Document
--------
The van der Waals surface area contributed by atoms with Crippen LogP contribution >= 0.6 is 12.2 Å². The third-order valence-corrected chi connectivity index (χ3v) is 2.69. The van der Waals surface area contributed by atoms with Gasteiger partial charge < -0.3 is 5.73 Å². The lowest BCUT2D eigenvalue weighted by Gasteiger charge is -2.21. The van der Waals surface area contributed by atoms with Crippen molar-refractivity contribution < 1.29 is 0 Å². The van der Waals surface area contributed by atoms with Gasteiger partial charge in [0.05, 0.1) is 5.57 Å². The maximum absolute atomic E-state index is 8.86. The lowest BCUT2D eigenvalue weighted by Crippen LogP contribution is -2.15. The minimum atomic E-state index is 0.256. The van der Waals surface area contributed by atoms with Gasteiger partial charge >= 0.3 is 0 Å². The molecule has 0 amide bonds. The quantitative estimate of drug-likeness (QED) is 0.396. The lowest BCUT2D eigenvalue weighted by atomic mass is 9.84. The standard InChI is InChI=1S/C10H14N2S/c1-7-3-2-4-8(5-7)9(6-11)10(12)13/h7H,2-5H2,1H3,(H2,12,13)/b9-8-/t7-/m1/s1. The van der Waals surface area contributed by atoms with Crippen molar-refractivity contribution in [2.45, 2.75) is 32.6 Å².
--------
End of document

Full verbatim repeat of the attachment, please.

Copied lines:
The van der Waals surface area contributed by atoms with Crippen LogP contribution >= 0.6 is 12.2 Å². The third-order valence-corrected chi connectivity index (χ3v) is 2.69. The van der Waals surface area contributed by atoms with Gasteiger partial charge < -0.3 is 5.73 Å². The lowest BCUT2D eigenvalue weighted by Gasteiger charge is -2.21. The van der Waals surface area contributed by atoms with Crippen molar-refractivity contribution < 1.29 is 0 Å². The van der Waals surface area contributed by atoms with Gasteiger partial charge in [0.05, 0.1) is 5.57 Å². The maximum absolute atomic E-state index is 8.86. The lowest BCUT2D eigenvalue weighted by Crippen LogP contribution is -2.15. The minimum atomic E-state index is 0.256. The van der Waals surface area contributed by atoms with Gasteiger partial charge >= 0.3 is 0 Å². The molecule has 0 amide bonds. The quantitative estimate of drug-likeness (QED) is 0.396. The lowest BCUT2D eigenvalue weighted by atomic mass is 9.84. The standard InChI is InChI=1S/C10H14N2S/c1-7-3-2-4-8(5-7)9(6-11)10(12)13/h7H,2-5H2,1H3,(H2,12,13)/b9-8-/t7-/m1/s1. The van der Waals surface area contributed by atoms with Crippen molar-refractivity contribution in [2.45, 2.75) is 32.6 Å².